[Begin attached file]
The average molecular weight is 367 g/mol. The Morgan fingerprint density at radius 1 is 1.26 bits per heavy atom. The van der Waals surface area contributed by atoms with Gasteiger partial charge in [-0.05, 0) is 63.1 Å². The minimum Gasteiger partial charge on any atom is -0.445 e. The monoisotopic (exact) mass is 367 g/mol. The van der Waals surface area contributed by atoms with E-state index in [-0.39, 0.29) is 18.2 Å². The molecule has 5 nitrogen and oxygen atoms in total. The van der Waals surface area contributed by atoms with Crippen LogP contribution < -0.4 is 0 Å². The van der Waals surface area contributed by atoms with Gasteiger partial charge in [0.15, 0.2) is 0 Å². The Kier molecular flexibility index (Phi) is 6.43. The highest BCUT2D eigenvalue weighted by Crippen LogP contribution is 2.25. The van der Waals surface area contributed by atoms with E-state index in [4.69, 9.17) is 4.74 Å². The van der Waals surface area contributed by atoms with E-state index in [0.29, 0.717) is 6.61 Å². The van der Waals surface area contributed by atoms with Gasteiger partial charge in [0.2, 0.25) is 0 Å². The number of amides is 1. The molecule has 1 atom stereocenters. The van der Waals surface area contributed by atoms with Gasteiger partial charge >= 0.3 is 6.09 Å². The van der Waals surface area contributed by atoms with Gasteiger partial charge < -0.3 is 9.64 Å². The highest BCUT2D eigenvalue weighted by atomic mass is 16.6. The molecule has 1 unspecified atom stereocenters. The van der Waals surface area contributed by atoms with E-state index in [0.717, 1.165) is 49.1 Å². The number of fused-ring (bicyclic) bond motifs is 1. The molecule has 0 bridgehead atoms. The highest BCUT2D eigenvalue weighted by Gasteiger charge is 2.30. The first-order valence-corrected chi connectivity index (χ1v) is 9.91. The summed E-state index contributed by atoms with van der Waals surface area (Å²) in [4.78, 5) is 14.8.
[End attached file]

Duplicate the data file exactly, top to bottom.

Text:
The average molecular weight is 367 g/mol. The Morgan fingerprint density at radius 1 is 1.26 bits per heavy atom. The van der Waals surface area contributed by atoms with Gasteiger partial charge in [-0.05, 0) is 63.1 Å². The minimum Gasteiger partial charge on any atom is -0.445 e. The monoisotopic (exact) mass is 367 g/mol. The van der Waals surface area contributed by atoms with E-state index in [-0.39, 0.29) is 18.2 Å². The molecule has 5 nitrogen and oxygen atoms in total. The van der Waals surface area contributed by atoms with Crippen LogP contribution < -0.4 is 0 Å². The van der Waals surface area contributed by atoms with Gasteiger partial charge in [0.15, 0.2) is 0 Å². The Kier molecular flexibility index (Phi) is 6.43. The highest BCUT2D eigenvalue weighted by Crippen LogP contribution is 2.25. The van der Waals surface area contributed by atoms with E-state index in [4.69, 9.17) is 4.74 Å². The van der Waals surface area contributed by atoms with E-state index in [0.29, 0.717) is 6.61 Å². The van der Waals surface area contributed by atoms with Gasteiger partial charge in [0.2, 0.25) is 0 Å². The number of amides is 1. The molecule has 1 atom stereocenters. The van der Waals surface area contributed by atoms with Gasteiger partial charge >= 0.3 is 6.09 Å². The van der Waals surface area contributed by atoms with Gasteiger partial charge < -0.3 is 9.64 Å². The highest BCUT2D eigenvalue weighted by atomic mass is 16.6. The molecule has 1 unspecified atom stereocenters. The van der Waals surface area contributed by atoms with E-state index in [0.717, 1.165) is 49.1 Å². The number of fused-ring (bicyclic) bond motifs is 1. The molecule has 0 bridgehead atoms. The highest BCUT2D eigenvalue weighted by Gasteiger charge is 2.30. The first-order valence-corrected chi connectivity index (χ1v) is 9.91. The summed E-state index contributed by atoms with van der Waals surface area (Å²) in [4.78, 5) is 14.8.